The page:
The dances and foods of the Kashia tribe will be on display at Fort Ross State Historic Park this weekend, the first time the site has hosted a "Bigtime," a gathering and party involving Native American groups from around the North Coast.
The Metini Native Cultural Foundation organized the event, from 10 a.m. to 6 p.m. Saturday, featuring song, dance and traditional food. It is open to the public and costs $15 per car, or $14 for cars including at least one senior.
"We have a rich history" at the Fort Ross site, said foundation founder Billyrene Pinola. "But that has not been told over the years as much as we'd like to have seen."
Metini is the name of a tribal ceremonial site near the fort site, she said.
The event is the first step in a broader effort to emphasize the history and culture of the Kashia, the tribe that occupied an area roughly from the Gualala River to the Russian River for thousands of years before the arrival of Russian fur traders in 1812.
But the Kashia "have really not been intimately involved in the park since the beginning; they have not been that present," Senior State Archaeologist E. Breck Parkman said. This event, therefore, is "a big deal for history."
Historians estimate there were about 1,500 Kashia living in the area when the Russians established the fortified trading post. The Russians enlisted members of the tribe as laborers, and relations between the Russians and the locals was relatively cordial.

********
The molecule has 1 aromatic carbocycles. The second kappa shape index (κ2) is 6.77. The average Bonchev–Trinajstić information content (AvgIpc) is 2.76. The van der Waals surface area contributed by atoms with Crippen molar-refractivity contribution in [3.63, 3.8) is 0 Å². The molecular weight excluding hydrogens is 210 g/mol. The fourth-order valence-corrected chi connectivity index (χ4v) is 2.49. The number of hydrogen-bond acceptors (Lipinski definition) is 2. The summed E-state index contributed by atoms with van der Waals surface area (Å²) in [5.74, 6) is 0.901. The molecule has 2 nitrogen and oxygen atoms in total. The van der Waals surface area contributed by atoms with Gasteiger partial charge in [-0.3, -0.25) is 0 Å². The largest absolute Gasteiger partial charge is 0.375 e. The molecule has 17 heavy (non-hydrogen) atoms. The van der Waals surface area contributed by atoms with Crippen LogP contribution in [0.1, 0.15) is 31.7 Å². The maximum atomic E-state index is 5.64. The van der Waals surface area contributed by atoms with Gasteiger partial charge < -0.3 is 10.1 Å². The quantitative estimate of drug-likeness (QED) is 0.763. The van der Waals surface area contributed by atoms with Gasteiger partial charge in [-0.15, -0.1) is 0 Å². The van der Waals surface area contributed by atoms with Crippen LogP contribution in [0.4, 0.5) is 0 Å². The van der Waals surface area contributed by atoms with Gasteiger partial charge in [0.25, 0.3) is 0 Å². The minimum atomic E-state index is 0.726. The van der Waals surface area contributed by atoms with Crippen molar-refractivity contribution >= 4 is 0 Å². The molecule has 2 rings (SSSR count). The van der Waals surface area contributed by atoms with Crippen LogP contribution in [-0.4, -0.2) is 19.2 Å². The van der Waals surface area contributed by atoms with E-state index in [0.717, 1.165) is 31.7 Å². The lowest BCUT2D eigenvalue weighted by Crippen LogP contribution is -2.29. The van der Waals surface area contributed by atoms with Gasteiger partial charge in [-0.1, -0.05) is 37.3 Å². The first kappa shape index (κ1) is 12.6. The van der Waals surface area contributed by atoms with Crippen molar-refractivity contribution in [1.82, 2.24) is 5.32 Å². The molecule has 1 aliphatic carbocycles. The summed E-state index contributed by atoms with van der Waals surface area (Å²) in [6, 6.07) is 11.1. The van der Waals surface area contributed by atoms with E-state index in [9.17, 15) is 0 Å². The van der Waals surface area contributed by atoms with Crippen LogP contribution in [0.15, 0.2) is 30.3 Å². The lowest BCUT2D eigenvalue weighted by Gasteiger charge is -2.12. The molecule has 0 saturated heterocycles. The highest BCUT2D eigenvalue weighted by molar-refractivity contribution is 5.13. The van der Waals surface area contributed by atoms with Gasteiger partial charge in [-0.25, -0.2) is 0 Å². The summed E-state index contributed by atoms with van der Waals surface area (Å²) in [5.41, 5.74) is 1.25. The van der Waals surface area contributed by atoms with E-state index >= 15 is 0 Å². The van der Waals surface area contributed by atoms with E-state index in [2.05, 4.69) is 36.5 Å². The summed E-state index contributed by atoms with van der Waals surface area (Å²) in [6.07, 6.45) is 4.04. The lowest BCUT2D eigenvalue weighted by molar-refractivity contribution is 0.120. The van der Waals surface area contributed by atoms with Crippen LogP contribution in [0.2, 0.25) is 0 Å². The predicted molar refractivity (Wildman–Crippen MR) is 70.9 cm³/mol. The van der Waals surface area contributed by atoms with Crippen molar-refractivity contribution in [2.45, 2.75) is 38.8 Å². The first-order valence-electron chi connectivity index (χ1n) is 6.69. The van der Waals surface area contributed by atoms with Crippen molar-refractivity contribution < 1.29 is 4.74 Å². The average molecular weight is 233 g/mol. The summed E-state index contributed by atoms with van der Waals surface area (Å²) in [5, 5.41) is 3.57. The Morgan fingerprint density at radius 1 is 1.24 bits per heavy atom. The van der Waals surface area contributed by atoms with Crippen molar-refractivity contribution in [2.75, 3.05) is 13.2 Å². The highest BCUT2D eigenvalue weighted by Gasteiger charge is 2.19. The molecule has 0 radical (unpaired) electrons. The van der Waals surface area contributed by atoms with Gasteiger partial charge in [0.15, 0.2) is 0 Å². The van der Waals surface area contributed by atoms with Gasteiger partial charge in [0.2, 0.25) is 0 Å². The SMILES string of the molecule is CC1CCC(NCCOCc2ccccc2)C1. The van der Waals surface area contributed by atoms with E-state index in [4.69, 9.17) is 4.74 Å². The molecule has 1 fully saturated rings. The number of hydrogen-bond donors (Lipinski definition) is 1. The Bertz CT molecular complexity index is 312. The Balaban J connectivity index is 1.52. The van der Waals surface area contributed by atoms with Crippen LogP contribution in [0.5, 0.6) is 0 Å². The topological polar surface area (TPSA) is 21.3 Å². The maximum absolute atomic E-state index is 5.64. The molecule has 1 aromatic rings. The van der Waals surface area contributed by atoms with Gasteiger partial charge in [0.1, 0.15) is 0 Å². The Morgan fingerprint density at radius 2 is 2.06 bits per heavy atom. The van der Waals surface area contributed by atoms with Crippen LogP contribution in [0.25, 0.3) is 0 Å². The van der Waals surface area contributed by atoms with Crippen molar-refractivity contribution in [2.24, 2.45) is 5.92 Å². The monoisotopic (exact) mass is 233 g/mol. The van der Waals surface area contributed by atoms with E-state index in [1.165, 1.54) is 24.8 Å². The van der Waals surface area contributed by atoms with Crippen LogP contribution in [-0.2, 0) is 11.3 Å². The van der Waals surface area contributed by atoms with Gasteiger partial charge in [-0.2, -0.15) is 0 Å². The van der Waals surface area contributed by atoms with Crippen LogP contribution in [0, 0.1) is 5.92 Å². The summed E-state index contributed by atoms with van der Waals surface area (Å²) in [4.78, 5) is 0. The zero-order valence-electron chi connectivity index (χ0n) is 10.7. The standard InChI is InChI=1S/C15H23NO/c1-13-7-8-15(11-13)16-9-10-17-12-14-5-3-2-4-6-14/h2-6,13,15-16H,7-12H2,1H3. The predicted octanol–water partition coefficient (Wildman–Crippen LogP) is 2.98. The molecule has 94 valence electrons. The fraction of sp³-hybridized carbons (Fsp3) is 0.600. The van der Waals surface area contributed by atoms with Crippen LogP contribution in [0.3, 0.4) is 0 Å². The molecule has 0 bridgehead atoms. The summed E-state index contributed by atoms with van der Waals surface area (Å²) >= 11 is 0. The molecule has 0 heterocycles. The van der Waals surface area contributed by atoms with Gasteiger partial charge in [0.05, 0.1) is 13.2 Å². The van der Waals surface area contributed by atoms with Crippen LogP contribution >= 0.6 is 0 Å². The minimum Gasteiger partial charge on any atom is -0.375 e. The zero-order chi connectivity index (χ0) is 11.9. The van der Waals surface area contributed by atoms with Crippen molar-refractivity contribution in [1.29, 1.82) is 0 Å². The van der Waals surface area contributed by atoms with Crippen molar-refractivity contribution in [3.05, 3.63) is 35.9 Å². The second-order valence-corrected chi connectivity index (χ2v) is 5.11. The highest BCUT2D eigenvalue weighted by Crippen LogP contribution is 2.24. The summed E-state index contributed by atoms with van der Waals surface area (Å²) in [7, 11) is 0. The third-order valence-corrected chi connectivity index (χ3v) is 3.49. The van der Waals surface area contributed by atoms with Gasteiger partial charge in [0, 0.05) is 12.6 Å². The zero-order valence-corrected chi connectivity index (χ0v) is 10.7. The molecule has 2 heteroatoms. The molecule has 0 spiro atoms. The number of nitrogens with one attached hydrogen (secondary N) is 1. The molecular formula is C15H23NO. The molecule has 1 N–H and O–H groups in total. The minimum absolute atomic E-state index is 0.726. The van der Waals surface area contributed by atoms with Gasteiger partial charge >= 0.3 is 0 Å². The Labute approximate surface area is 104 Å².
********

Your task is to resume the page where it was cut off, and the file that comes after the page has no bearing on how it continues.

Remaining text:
The fort was surrounded by dwellings built by the Kashia and members of nearby Miwok tribes, along with Aleuts from Alaska, brought south by the Russians.
"You had this really thriving multicultural community there," Parkman said. "But when the Russians left, it really broke apart."
Under pressure from the Spanish and American settlers who followed the Russians, the Kashia moved inland and eventually settled on a ridgetop reservation, where many live to this day. Pinola said she and others in the tribe were taught the "bad history" of the fort, of exploitation of the native people by the Russians and being forced off their ancestral land.
But last year, Pinola and a small group of other Kashia visited Russia and viewed artifacts collected and sent home by Russians in the 19th century and now on display in the former capital of St. Petersburg. They include ceremonial regalia, baskets, and even preserved samples of food make by the Kashia at the fort.
Pinola said it was a shock of recognition: the artifacts look much the same as ones used today, to the point where the visiting Kashia were able to explain some items that had confounded the Russian curators.
"It was kind of like going back in time, feeling (ancestors') spirit on them or with them," she said.
She came back to California with a desire to show the public that history, and with a greater appreciation of the interconnectedness of all the people who lived at Fort Ross. Kashia women married Russians and Aleuts and went home with them after the Russians left, scattering cousins far across the world.
"I want people to know our history," she said. "It's like a love story."
Not all members of the tribe are so thrilled, however. Saturday's event is not sponsored or sanctioned by the tribal government. Cultural and Tribal Preservation Advisor Otis Parrish said the event is not an authentic representation of Kashia culture or spirituality. He dismissed younger generations in the tribe as the "new age" movement, making up ceremonies as they go along.